Low-Latitude Aurorae during the Extreme Space Weather Events in 1859.

@article{Hayakawa2018LowLatitudeAD,
  title={Low-Latitude Aurorae during the Extreme Space Weather Events in 1859.},
  author={Hisashi Hayakawa and Y. Ebihara and David P. Hand and Satoshi Hayakawa and Sandeep Kumar and S. Mukherjee and B.Veenadhari},
  journal={arXiv: Space Physics},
  year={2018}
}
  • Hisashi Hayakawa, Y. Ebihara, +4 authors B.Veenadhari
  • Published 2018
  • Geology, Physics
  • arXiv: Space Physics
  • The Carrington storm (September 1/2, 1859) is one of the largest magnetic storms ever observed and it has caused global auroral displays in low-latitude areas, together with a series of multiple magnetic storms during August 28 and September 4, 1859. In this study, we revisit contemporary auroral observation records to extract information on their elevation angle, color, and direction to investigate this stormy interval in detail. We first examine their equatorward boundary of "auroral emission… CONTINUE READING
    26 Citations

    Figures from this paper

    Occurrence of great magnetic storms on 6–8 March 1582
    • 7
    • PDF
    A possible case of sporadic aurora observed at Rio de Janeiro
    • 1
    • PDF
    One swallow does not make a summer: 160 years of Richard Carrington's legacy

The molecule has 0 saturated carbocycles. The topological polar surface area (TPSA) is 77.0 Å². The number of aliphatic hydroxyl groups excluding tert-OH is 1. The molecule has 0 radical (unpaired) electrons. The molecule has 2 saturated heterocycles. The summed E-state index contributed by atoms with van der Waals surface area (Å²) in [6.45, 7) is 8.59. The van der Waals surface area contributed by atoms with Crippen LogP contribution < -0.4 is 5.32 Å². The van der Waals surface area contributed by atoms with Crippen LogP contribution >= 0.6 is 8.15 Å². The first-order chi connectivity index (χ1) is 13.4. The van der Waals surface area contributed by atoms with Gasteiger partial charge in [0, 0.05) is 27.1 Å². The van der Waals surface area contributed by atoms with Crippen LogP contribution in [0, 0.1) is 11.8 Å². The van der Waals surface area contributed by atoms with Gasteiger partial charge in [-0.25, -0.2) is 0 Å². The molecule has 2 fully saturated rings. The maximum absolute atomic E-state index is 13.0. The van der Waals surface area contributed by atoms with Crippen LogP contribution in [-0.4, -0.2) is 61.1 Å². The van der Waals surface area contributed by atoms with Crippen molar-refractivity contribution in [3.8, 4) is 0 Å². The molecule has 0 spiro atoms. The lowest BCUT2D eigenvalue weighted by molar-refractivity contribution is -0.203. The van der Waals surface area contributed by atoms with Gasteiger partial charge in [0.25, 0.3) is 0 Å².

• Highly Influenced

    References

    SHOWING 1-10 OF 160 REFERENCES
    Low latitude auroras: the storm of 25 September 1909
    • 34
    A great space weather event in February 1730
    • 12
    • PDF
    Low-latitude auroras: the magnetic storm of 14–15 May 1921
    • 58
    Duration and extent of the great auroral storm of 1859.
    • J. Green, S. Boardsen
    • Geology, Medicine
    • Advances in space research : the official journal of the Committee on Space Research
    • 2006
    • 77
    • Highly Influential
    • PDF
    East Asian Observations of Low Latitude Aurora during the Carrington Magnetic Storm
    • 33
    • PDF
    The Great Space Weather Event during 1872 February Recorded in East Asia
    • 29
    • PDF
    The 1870 space weather event: Geomagnetic and auroral records
    • 20
    • PDF
    Low-latitude auroras: The great aurora of 4 February 1872
    • 30
    • Highly Influential
    On geomagnetic variations during the August–September storms of 1859
    • 19
    • Highly Influential